Why writing together

This article is the introduction of a series of articles co-authored by Emmanuel Manceau (Quantmetry), Olivier Denti (Quantmetry) and Magali Barreau-Combeau (OVH) on the subject “Architecture – From BI to Big Data”


 

Introduction

These items are the result of a breakfast meeting at Dataiku. I presented the results of our thinkin and feedback on the industrialization of data projects and Magali testifying for OVH on the organization of data at OVH.

I argued for a long time in favor of structuring data in the datalake and to model them. This speech was not well understood so far by the datascientist with whom I worked. The argument that I heard most often is: “But why get tired of modeling the data, we store the raw information in the datalake and that’s enough”.

I had experience of several projects for me or indeed, we had started from a raw information contained in a datalake and we had all the trouble in the world to give it meaning. The reality of data projects is that we use only a tiny part of the data of a datalake (not always the same from one project to another, reason why we store everything preventively) it is absolutely necessary to restore meaning to the data for use as input models. No datascientist uses raw data as input to a machine learning model.


Also, when I heard Magali explain how OVH structured the information in its datalake, organizing several layers of data processing and consolidation to move from raw data to meaningful data and that they had built views to serve the business needs, I said to myself: they have understood everything!

I say it with all the less scruples that this work was carried out by OVH without the help of any consulting firm or integrator (so not with Quantmetry).

Also, from this discussion came the desire to testify more broadly on the organization of datalakes in order to ensure that these serve the interests of data projects, facilitate industrialization and scale-up and contribute efficiently to the progressive replacement of legacy decision-making systems, thus contributing to cost control and simplification of the IS.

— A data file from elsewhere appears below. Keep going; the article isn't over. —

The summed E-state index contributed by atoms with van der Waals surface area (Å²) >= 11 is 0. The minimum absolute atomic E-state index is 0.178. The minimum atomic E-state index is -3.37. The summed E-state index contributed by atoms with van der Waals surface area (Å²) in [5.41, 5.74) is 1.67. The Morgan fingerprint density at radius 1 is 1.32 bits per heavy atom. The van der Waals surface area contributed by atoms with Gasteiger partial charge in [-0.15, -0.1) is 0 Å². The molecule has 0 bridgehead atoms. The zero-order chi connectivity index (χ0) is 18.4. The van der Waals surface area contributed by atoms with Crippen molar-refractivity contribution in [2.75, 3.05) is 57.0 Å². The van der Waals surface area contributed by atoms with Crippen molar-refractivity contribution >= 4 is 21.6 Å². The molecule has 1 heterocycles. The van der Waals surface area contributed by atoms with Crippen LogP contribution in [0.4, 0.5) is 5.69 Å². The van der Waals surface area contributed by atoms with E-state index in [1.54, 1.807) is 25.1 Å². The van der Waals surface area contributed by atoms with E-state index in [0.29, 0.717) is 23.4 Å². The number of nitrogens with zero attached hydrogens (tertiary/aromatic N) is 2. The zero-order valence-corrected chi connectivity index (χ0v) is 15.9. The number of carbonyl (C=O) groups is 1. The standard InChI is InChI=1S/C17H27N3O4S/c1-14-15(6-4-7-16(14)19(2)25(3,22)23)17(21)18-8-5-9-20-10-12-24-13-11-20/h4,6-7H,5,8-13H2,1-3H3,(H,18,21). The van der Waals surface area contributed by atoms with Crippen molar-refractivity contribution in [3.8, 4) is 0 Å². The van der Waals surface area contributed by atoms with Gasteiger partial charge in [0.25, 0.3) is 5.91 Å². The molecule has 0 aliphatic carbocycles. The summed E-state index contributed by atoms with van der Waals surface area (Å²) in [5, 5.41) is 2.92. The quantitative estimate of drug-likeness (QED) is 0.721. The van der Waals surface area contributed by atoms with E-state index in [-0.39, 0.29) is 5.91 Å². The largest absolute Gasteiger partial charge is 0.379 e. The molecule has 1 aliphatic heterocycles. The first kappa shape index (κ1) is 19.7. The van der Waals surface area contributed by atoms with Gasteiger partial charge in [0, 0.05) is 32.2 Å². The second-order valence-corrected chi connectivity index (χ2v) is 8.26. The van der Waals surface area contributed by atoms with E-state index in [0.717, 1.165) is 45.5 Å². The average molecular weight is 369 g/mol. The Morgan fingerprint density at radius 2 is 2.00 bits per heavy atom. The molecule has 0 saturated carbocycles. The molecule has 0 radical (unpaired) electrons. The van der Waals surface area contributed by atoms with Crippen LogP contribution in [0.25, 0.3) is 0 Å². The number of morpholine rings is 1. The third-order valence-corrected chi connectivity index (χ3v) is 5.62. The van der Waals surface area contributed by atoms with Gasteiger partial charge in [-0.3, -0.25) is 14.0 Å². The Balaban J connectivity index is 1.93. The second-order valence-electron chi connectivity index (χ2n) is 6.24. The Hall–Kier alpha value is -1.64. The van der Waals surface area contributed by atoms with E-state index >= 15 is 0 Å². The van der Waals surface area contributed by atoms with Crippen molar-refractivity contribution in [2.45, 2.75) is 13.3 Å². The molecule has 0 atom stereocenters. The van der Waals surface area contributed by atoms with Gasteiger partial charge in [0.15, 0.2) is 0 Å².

• To understand each other, we must first clarify the terms of the debate and the concepts used. Let us shun the suitcase words and agree together of a shared definition. Also, the first article “Data Terminology” deals with the definition of concepts.
  • The second article “Users and their needs” specifies the populations accessing datalake information and their expectations in terms of structuring information.
  • The 3rd article “Datawarehouse vs big data” describes how to move from a decisional architecture to a datalake architecture avoiding some pitfalls.
  • 4th article: Why must we model the data?
  • 5th article: Exposing datalake data

 

As a consultant, we were often confronted with little or badly exploited data datalakes and the need to model the data was still poorly understood. It is not enough to store to interpret. If the datalake allows us to store the raw information without modeling it (schemaless) which simplifies many things, we must model it to understand it and to interpret it (schema on read).

We decided to write a series of articles around the datalakes.

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